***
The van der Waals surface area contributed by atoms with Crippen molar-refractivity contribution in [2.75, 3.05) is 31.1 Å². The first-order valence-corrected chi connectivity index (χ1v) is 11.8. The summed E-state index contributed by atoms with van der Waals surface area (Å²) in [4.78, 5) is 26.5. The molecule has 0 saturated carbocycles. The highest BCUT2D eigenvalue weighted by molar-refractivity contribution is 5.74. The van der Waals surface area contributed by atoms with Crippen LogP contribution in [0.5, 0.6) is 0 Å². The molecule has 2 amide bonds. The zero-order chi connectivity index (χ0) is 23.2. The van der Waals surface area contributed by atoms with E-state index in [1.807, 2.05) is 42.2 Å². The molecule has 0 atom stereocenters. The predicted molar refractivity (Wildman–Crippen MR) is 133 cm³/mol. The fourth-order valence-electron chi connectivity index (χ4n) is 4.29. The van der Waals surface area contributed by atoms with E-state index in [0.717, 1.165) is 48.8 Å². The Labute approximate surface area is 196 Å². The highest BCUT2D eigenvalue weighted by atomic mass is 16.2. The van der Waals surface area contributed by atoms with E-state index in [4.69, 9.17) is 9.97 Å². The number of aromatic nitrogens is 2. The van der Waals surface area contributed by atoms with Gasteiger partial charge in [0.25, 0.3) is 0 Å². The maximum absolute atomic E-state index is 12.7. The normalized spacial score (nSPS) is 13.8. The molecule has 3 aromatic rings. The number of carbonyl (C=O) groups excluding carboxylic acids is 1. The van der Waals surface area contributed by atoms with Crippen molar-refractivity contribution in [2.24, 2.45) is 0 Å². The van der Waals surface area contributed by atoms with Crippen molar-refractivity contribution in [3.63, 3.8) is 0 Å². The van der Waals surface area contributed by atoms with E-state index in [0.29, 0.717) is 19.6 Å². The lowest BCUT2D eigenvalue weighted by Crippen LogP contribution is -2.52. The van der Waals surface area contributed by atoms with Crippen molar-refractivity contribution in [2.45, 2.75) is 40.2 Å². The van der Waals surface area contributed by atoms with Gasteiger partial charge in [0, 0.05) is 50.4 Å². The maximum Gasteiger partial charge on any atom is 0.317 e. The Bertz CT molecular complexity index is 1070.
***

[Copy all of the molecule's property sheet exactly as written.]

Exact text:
The van der Waals surface area contributed by atoms with Crippen molar-refractivity contribution in [2.75, 3.05) is 31.1 Å². The first-order valence-corrected chi connectivity index (χ1v) is 11.8. The summed E-state index contributed by atoms with van der Waals surface area (Å²) in [4.78, 5) is 26.5. The molecule has 0 saturated carbocycles. The highest BCUT2D eigenvalue weighted by molar-refractivity contribution is 5.74. The van der Waals surface area contributed by atoms with Crippen LogP contribution in [0.5, 0.6) is 0 Å². The molecule has 2 amide bonds. The zero-order chi connectivity index (χ0) is 23.2. The van der Waals surface area contributed by atoms with E-state index in [1.807, 2.05) is 42.2 Å². The molecule has 0 atom stereocenters. The predicted molar refractivity (Wildman–Crippen MR) is 133 cm³/mol. The fourth-order valence-electron chi connectivity index (χ4n) is 4.29. The van der Waals surface area contributed by atoms with E-state index in [0.717, 1.165) is 48.8 Å². The Labute approximate surface area is 196 Å². The highest BCUT2D eigenvalue weighted by atomic mass is 16.2. The van der Waals surface area contributed by atoms with E-state index in [4.69, 9.17) is 9.97 Å². The number of aromatic nitrogens is 2. The van der Waals surface area contributed by atoms with Gasteiger partial charge in [0.25, 0.3) is 0 Å². The maximum absolute atomic E-state index is 12.7. The normalized spacial score (nSPS) is 13.8. The molecule has 3 aromatic rings. The number of carbonyl (C=O) groups excluding carboxylic acids is 1. The van der Waals surface area contributed by atoms with Crippen molar-refractivity contribution in [2.24, 2.45) is 0 Å². The van der Waals surface area contributed by atoms with Crippen molar-refractivity contribution in [3.63, 3.8) is 0 Å². The van der Waals surface area contributed by atoms with E-state index in [0.29, 0.717) is 19.6 Å². The lowest BCUT2D eigenvalue weighted by Crippen LogP contribution is -2.52. The van der Waals surface area contributed by atoms with Crippen molar-refractivity contribution in [2.45, 2.75) is 40.2 Å². The van der Waals surface area contributed by atoms with Gasteiger partial charge in [0, 0.05) is 50.4 Å². The maximum Gasteiger partial charge on any atom is 0.317 e. The Bertz CT molecular complexity index is 1070.